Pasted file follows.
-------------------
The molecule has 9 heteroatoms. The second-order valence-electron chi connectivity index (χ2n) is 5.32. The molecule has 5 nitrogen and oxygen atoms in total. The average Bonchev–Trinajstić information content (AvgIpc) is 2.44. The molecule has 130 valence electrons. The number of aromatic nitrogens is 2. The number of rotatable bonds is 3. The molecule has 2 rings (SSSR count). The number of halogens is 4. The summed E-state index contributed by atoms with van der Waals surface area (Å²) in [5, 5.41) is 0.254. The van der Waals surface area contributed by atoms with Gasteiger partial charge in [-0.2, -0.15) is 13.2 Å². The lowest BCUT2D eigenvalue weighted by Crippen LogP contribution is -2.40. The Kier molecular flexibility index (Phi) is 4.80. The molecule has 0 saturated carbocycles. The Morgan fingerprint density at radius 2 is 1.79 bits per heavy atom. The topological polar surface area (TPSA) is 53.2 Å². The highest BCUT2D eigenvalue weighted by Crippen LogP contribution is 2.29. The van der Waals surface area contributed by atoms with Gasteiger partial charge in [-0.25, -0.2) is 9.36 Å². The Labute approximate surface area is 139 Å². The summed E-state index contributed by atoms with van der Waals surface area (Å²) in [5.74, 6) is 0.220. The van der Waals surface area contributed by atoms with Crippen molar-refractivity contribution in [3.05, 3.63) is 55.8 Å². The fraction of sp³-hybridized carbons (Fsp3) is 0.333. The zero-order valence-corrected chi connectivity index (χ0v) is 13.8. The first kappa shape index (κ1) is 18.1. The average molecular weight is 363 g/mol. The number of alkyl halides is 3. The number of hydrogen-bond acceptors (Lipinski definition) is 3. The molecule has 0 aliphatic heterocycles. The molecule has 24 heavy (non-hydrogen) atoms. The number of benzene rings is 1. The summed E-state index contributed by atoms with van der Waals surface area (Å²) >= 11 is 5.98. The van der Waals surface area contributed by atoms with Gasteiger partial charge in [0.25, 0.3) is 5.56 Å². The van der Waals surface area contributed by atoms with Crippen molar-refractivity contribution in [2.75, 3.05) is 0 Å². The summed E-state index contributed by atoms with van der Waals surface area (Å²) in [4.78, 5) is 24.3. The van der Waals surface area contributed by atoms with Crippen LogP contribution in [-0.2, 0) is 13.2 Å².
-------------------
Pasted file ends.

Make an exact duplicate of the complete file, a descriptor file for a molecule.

The molecule has 9 heteroatoms. The second-order valence-electron chi connectivity index (χ2n) is 5.32. The molecule has 5 nitrogen and oxygen atoms in total. The average Bonchev–Trinajstić information content (AvgIpc) is 2.44. The molecule has 130 valence electrons. The number of aromatic nitrogens is 2. The number of rotatable bonds is 3. The molecule has 2 rings (SSSR count). The number of halogens is 4. The summed E-state index contributed by atoms with van der Waals surface area (Å²) in [5, 5.41) is 0.254. The van der Waals surface area contributed by atoms with Gasteiger partial charge in [-0.2, -0.15) is 13.2 Å². The lowest BCUT2D eigenvalue weighted by Crippen LogP contribution is -2.40. The Kier molecular flexibility index (Phi) is 4.80. The molecule has 0 saturated carbocycles. The Morgan fingerprint density at radius 2 is 1.79 bits per heavy atom. The topological polar surface area (TPSA) is 53.2 Å². The highest BCUT2D eigenvalue weighted by Crippen LogP contribution is 2.29. The van der Waals surface area contributed by atoms with Gasteiger partial charge in [-0.25, -0.2) is 9.36 Å². The Labute approximate surface area is 139 Å². The summed E-state index contributed by atoms with van der Waals surface area (Å²) in [5.74, 6) is 0.220. The van der Waals surface area contributed by atoms with Crippen molar-refractivity contribution in [3.05, 3.63) is 55.8 Å². The fraction of sp³-hybridized carbons (Fsp3) is 0.333. The zero-order valence-corrected chi connectivity index (χ0v) is 13.8. The first kappa shape index (κ1) is 18.1. The average molecular weight is 363 g/mol. The number of alkyl halides is 3. The number of hydrogen-bond acceptors (Lipinski definition) is 3. The molecule has 0 aliphatic heterocycles. The molecule has 24 heavy (non-hydrogen) atoms. The number of benzene rings is 1. The summed E-state index contributed by atoms with van der Waals surface area (Å²) >= 11 is 5.98. The van der Waals surface area contributed by atoms with Gasteiger partial charge in [0.25, 0.3) is 5.56 Å². The van der Waals surface area contributed by atoms with Crippen molar-refractivity contribution in [2.75, 3.05) is 0 Å². The summed E-state index contributed by atoms with van der Waals surface area (Å²) in [4.78, 5) is 24.3. The van der Waals surface area contributed by atoms with Crippen LogP contribution in [-0.2, 0) is 13.2 Å².